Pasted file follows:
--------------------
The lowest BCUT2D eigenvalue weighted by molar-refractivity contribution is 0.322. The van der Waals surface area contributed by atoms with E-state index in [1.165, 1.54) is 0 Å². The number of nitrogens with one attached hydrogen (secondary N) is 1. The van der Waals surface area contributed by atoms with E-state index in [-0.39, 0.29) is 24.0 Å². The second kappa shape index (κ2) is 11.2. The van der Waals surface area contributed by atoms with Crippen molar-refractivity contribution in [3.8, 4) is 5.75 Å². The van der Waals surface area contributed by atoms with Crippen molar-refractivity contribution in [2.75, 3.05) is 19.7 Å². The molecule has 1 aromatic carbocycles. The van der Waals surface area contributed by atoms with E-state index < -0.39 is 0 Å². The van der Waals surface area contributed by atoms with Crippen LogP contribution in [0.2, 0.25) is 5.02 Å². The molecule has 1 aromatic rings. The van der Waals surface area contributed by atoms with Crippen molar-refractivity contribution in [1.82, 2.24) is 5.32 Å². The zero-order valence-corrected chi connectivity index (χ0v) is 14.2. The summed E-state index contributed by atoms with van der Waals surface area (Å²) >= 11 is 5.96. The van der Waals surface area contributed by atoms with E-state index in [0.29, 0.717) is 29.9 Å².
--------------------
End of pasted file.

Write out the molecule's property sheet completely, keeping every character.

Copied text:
The lowest BCUT2D eigenvalue weighted by molar-refractivity contribution is 0.322. The van der Waals surface area contributed by atoms with E-state index in [1.165, 1.54) is 0 Å². The number of nitrogens with one attached hydrogen (secondary N) is 1. The van der Waals surface area contributed by atoms with E-state index in [-0.39, 0.29) is 24.0 Å². The second kappa shape index (κ2) is 11.2. The van der Waals surface area contributed by atoms with Crippen molar-refractivity contribution in [3.8, 4) is 5.75 Å². The van der Waals surface area contributed by atoms with Crippen molar-refractivity contribution in [2.75, 3.05) is 19.7 Å². The molecule has 1 aromatic carbocycles. The van der Waals surface area contributed by atoms with E-state index < -0.39 is 0 Å². The van der Waals surface area contributed by atoms with Crippen LogP contribution in [0.2, 0.25) is 5.02 Å². The molecule has 1 aromatic rings. The van der Waals surface area contributed by atoms with Crippen molar-refractivity contribution in [1.82, 2.24) is 5.32 Å². The zero-order valence-corrected chi connectivity index (χ0v) is 14.2. The summed E-state index contributed by atoms with van der Waals surface area (Å²) >= 11 is 5.96. The van der Waals surface area contributed by atoms with E-state index in [0.29, 0.717) is 29.9 Å².